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  4. Magin Benedict Ferrer, a second-year doctoral student from the Laboratory of Photoreactive Molecule Science, received a poster award at the international conference ICP2023.

Magin Benedict Ferrer, a second-year doctoral student from the Laboratory of Photoreactive Molecule Science, received a poster award at the international conference ICP2023.

本文Magin2.png 【From left to right, Assistant Professor Marine Louis,Magin Benedict Ferrer,Professor Tsuyoshi Kawai】

On July 28, 2023, at the International Conference on Photochemistry (ICP2023) held in Sapporo, Hokkaido, Mr. Magin Benedict Ferrer, a second-year doctoral student from the Laboratory of Photoreactive Molecule Science, received the 'Springer-Nature PPS Poster Award.'
The International Conference on Photochemistry is a comprehensive international symposium that has been addressing photochemistry since 1962. This year's ICP2023 marked its 31st edition. The 'Springer-Nature PPS Poster Award' was established to support the activation of students' research activities, and this time, out of approximately 200 submissions, 12 presenters were selected for their outstanding research achievements in their presentations.

Preparation of Photoresponsive Microcapsules for X-ray Detection via Fluorescence Modulation

Magin Benedict Ferrer, Daiyu Harada, Kazuma Yasuhara, Takayuki Yanagida,
Noriaki Kawaguchi, Marine Louis, Remi Metivier, Clémence Allain, Keitaro Nakatani, Tsuyoshi Kawai

Photochromic molecules are molecular materials that exhibit color changes upon exposure to light, and they have been studied for applications such as radiation detection due to their ability for repeated coloring and erasing. However, conventional materials had low sensitivity and were unsuitable for safety inspection purposes. In this research, the authors successfully achieved high-sensitivity radiation detection and visualization by utilizing an amplification reaction that induces color changes in numerous molecules in response to weak radio-radiation. They established a cycle of coloring with long-wavelength ultraviolet light and erasing with short-wavelength UV light or X-rays. They also combined various innovations, such as utilizing concentrated solutions within molecular capsules, to demonstrate the principles of a highly sensitive radiation sensor materials.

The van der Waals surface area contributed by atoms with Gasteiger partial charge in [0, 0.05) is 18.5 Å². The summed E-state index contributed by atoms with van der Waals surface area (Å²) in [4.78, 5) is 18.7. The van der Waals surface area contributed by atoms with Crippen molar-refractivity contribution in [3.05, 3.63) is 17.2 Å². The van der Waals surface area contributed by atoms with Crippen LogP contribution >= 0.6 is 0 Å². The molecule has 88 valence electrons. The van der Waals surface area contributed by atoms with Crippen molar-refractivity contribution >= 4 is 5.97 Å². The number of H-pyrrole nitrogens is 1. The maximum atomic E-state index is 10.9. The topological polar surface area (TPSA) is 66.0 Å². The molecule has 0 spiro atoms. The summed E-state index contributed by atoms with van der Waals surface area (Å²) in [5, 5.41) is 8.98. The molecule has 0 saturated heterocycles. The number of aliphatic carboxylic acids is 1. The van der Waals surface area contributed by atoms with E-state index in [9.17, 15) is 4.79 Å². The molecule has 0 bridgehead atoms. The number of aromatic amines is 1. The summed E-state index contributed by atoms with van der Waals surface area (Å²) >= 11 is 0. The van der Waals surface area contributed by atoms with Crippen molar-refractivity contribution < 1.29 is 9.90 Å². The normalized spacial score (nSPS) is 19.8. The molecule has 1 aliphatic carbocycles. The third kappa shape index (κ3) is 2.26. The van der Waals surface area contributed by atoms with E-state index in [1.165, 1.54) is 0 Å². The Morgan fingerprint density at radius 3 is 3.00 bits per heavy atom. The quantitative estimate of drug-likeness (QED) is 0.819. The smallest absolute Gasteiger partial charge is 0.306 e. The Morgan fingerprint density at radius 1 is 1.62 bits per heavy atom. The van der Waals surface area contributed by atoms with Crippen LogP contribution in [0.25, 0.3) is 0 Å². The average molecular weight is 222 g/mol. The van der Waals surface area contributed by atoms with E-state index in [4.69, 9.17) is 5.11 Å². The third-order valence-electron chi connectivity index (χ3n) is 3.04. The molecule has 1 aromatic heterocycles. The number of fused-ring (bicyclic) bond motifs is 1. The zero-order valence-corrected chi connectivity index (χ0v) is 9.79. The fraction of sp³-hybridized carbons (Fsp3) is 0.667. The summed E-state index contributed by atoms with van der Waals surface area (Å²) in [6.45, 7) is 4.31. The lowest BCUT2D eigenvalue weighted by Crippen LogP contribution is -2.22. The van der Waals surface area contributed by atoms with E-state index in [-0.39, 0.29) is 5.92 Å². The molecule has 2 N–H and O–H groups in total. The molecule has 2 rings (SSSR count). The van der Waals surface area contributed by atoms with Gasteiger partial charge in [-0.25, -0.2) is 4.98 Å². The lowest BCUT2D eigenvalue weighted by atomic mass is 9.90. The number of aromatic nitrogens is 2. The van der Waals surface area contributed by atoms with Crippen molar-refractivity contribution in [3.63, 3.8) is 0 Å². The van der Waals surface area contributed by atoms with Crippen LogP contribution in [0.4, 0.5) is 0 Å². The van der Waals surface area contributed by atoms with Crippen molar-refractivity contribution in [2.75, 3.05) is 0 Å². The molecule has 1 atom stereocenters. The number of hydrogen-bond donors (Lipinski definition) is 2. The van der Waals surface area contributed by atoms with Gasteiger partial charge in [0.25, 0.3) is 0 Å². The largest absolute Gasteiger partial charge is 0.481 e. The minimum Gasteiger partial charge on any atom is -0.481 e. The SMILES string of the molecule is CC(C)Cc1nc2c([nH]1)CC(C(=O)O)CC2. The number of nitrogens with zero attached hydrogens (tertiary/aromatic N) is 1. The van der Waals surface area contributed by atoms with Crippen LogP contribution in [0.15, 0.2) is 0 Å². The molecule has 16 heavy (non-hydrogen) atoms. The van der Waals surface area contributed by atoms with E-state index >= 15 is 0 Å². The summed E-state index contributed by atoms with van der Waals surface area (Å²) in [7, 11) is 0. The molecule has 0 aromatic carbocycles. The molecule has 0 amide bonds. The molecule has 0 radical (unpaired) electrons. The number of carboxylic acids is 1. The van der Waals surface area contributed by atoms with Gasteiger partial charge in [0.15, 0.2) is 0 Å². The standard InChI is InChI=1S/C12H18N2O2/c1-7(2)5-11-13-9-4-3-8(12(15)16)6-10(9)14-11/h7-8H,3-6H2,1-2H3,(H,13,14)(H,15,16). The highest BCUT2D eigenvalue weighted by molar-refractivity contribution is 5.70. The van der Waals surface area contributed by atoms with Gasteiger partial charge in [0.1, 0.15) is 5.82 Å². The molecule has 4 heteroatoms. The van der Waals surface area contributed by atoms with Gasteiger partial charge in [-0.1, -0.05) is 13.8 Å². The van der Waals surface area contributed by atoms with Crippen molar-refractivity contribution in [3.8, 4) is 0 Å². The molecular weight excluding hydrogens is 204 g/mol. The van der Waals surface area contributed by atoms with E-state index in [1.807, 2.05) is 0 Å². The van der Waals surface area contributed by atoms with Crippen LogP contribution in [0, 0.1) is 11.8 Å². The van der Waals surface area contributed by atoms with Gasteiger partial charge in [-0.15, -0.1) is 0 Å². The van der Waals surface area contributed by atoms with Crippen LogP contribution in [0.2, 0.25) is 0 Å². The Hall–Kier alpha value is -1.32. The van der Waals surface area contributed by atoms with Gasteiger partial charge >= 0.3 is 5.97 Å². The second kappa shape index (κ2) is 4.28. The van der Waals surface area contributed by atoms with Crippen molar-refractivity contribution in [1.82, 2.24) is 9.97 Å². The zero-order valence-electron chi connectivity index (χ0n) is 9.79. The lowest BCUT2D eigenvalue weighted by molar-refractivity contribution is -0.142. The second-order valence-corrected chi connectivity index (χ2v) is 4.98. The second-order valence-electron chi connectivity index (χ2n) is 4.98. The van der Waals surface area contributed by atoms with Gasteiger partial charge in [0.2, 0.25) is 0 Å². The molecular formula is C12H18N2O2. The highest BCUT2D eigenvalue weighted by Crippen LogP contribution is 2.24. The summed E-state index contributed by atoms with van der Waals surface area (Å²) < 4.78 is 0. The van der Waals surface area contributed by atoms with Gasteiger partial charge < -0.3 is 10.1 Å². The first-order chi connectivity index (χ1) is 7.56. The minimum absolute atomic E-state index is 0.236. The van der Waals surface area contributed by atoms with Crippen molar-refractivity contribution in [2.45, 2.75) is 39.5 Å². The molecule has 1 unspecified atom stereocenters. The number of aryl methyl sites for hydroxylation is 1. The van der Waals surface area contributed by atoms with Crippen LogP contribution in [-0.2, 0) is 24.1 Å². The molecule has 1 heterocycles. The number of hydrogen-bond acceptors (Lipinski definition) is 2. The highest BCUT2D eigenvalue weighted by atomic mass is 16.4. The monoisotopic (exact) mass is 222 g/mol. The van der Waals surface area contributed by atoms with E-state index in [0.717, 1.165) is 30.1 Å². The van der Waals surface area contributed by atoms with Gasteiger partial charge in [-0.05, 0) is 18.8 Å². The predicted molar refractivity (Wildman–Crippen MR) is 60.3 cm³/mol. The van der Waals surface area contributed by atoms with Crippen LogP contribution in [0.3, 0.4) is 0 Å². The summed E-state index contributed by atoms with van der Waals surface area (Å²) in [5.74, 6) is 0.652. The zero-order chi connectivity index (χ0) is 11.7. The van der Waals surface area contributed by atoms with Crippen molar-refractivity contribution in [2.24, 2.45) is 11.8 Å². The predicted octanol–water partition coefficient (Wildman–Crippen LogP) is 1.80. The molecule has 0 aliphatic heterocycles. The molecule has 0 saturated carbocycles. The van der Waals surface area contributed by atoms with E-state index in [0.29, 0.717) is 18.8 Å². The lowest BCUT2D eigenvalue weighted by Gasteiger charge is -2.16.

I am happy to receive this award as it's a sign that my research is going in the right direction. The conference was enjoyable, being an opportunity to see the state of photochemical research up close and on a global scale. I would like to thank everyone in the Kawai lab team, as well as Prof. Yanagida and Prof. Yasuhara at NAIST for letting me use the instruments in their lab with a lot of support, and the PPSM laboratory in ENS Paris-Saclay, specifically Dr. Clémence Allain, Dr. Rémi Métivier and Prof. Keitaro Nakatani, for the giving me the opportunity to perform very collaborative research on the Double Degree Program between Univ. Paris-Saclay and NAIST. I would also like to thank the support of the ADI 2021 project funded by the IDEX Paris-Saclay and the IRP Nanosynergetics of which this collaboration is a part.


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